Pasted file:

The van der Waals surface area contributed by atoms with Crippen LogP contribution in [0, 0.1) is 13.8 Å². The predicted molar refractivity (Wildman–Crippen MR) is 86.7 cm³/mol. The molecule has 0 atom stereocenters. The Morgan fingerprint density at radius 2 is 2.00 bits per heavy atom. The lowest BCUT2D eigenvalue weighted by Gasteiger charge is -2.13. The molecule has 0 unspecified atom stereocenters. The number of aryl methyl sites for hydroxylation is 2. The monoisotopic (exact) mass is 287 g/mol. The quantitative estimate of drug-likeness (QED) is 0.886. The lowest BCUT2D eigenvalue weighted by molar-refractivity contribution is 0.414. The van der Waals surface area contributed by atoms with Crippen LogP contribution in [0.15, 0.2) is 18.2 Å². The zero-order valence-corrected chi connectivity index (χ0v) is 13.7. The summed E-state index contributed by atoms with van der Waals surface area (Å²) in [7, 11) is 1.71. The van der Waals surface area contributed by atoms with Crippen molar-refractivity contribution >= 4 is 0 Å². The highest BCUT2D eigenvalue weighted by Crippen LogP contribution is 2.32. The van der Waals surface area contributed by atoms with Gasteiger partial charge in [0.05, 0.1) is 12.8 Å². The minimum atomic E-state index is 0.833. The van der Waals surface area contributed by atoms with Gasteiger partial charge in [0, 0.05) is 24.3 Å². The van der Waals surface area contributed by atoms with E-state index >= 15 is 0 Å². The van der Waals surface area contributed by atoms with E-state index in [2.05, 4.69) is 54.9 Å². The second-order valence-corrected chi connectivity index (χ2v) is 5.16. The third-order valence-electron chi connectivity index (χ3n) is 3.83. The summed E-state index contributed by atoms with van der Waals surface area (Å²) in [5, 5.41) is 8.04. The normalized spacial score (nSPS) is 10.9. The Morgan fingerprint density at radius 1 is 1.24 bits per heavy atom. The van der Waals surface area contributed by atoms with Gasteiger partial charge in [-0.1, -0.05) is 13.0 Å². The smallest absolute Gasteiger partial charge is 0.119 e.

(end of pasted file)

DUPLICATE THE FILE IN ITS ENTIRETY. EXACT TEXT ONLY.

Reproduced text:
The van der Waals surface area contributed by atoms with Crippen LogP contribution in [0, 0.1) is 13.8 Å². The predicted molar refractivity (Wildman–Crippen MR) is 86.7 cm³/mol. The molecule has 0 atom stereocenters. The Morgan fingerprint density at radius 2 is 2.00 bits per heavy atom. The lowest BCUT2D eigenvalue weighted by Gasteiger charge is -2.13. The molecule has 0 unspecified atom stereocenters. The number of aryl methyl sites for hydroxylation is 2. The monoisotopic (exact) mass is 287 g/mol. The quantitative estimate of drug-likeness (QED) is 0.886. The lowest BCUT2D eigenvalue weighted by molar-refractivity contribution is 0.414. The van der Waals surface area contributed by atoms with Crippen LogP contribution in [0.15, 0.2) is 18.2 Å². The zero-order valence-corrected chi connectivity index (χ0v) is 13.7. The summed E-state index contributed by atoms with van der Waals surface area (Å²) in [7, 11) is 1.71. The van der Waals surface area contributed by atoms with Crippen molar-refractivity contribution >= 4 is 0 Å². The highest BCUT2D eigenvalue weighted by Crippen LogP contribution is 2.32. The van der Waals surface area contributed by atoms with Gasteiger partial charge in [0.05, 0.1) is 12.8 Å². The minimum atomic E-state index is 0.833. The van der Waals surface area contributed by atoms with Gasteiger partial charge in [0, 0.05) is 24.3 Å². The van der Waals surface area contributed by atoms with E-state index >= 15 is 0 Å². The van der Waals surface area contributed by atoms with E-state index in [2.05, 4.69) is 54.9 Å². The second-order valence-corrected chi connectivity index (χ2v) is 5.16. The third-order valence-electron chi connectivity index (χ3n) is 3.83. The summed E-state index contributed by atoms with van der Waals surface area (Å²) in [5, 5.41) is 8.04. The normalized spacial score (nSPS) is 10.9. The Morgan fingerprint density at radius 1 is 1.24 bits per heavy atom. The van der Waals surface area contributed by atoms with Gasteiger partial charge in [-0.1, -0.05) is 13.0 Å². The smallest absolute Gasteiger partial charge is 0.119 e.